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June 2017 Issue
Home / Trips / Wellington

Penn Creek Hut loop, Tararua Forest Park

Penn Creek Hut is tidy and well-looked after
Distance
19.3km
Total Ascent
1596m
Time
4-6hr via Field Hut; 4-8hr via Otaki River
Grade
Easy/Moderate
Accom.
Field Hut ($5, 20 bunks); Penn Creek Hut ($5, six bunks)
Access
From Otaki Forks road end, inland from Otaki
Map
BP33
GPX File
Penn Creek Hut Loop.Tararua Forest Park (gpx, yo 71 KB)
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Penn Creek Hut is a seldom-used and highly undervalued gem of a hut.

A dedicated team of Victoria University Tramping Club members give the hut a solid spruce-up from time to time, and also work on track maintenance in the area.

The hut is most easily accessed from Otaki Forks, via Field Hut. There is also a route, no longer marked on maps, that follows the Otaki River and then Penn Creek to lead directly to the hut.

Visiting Penn Creek in the middle of winter is somewhat of a tradition of mine, as there will usually be no other visitors there. It can become a cosy hideaway for a group, to sit by the fire and eat good food.

So, come the shortest day of winter, our group of five took off from Otaki Forks, up the well maintained track to Field Hut, arriving in around two hours. Field Hut was fully occupied, with some there wanting to travel further to Kime Hut, but the heavy snow above the bushline was acting as a deterrent.

The bushline is reached just above Field Hut and soon we were slowly plugging steps through the thigh-deep snow. The effort was worth it if only to see the Tararuas clad in snow drifts, with little sign of other people having walked this way.  All the same, we were glad we didn’t have to plug steps all the way to Kime Hut – the track to Penn Creek turned north about 500m beyond Table Top (1047m).

Negotiating an active slip on Penn Creek

This track descends quickly and is often muddy and slick. On this occasion, the combination of mud and snow made travel even more slippery than usual, and we all had at least one tumble. The steep gradient means the descent is over reasonably quickly and before long, we had reached the creek and were following it to the hut.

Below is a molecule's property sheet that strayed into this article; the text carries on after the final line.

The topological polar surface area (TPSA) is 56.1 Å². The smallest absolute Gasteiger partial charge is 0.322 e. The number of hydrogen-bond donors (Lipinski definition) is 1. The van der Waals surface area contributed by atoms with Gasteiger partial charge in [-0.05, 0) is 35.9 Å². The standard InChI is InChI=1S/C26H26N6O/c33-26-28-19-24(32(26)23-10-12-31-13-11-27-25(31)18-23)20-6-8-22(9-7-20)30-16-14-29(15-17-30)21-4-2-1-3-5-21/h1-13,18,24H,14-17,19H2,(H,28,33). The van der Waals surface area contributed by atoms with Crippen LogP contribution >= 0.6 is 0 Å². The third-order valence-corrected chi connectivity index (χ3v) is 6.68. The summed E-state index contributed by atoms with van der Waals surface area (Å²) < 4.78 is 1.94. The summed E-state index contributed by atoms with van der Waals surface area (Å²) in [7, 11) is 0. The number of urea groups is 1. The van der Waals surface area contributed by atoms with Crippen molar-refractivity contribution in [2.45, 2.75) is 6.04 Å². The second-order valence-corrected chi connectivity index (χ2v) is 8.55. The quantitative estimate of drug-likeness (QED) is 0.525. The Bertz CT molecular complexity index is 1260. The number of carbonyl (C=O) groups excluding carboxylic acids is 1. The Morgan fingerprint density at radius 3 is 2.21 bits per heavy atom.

Penn Creek Hut is commonly used by hunters and there are a number of dog kennels and a meat safe nearby.

Our first task was to get the fire going, which, given the dampness of the wood, was   not easy.  The nice thing about Penn Creek being close to the road end is that you can carry in a good amount of food. The midwinter’s night progressed from a large nacho dinner, accompanied by mulled wine, to a chocolate mousse dessert, after which it was definitely time to sleep.

The next day we chose to return to Otaki Forks along a re-established section of track down the river. This used to be a well-used route, but some slips had rendered it impassable for many years. The bones of the old track still exist, and with some supplejack cutting and the addition of track markers, the route is becoming better. However, the slips on the route are still active and the terrain is challenging. It’s advisable to start early just in case the river section is impassable and you need to retrace your steps past Field Hut.

The route descends Penn Creek to Otaki River, and then follows and sidles the river back to Otaki Forks.

The track weaves its way through the undergrowth, sometimes emerging by the river, and sometimes sidling along the steep river banks. We lost the trail several times.

At one point we used our ice axes to cut steps over an exposed slip. After this, it was relatively straightforward to Otaki Forks.

– Sarah Miller

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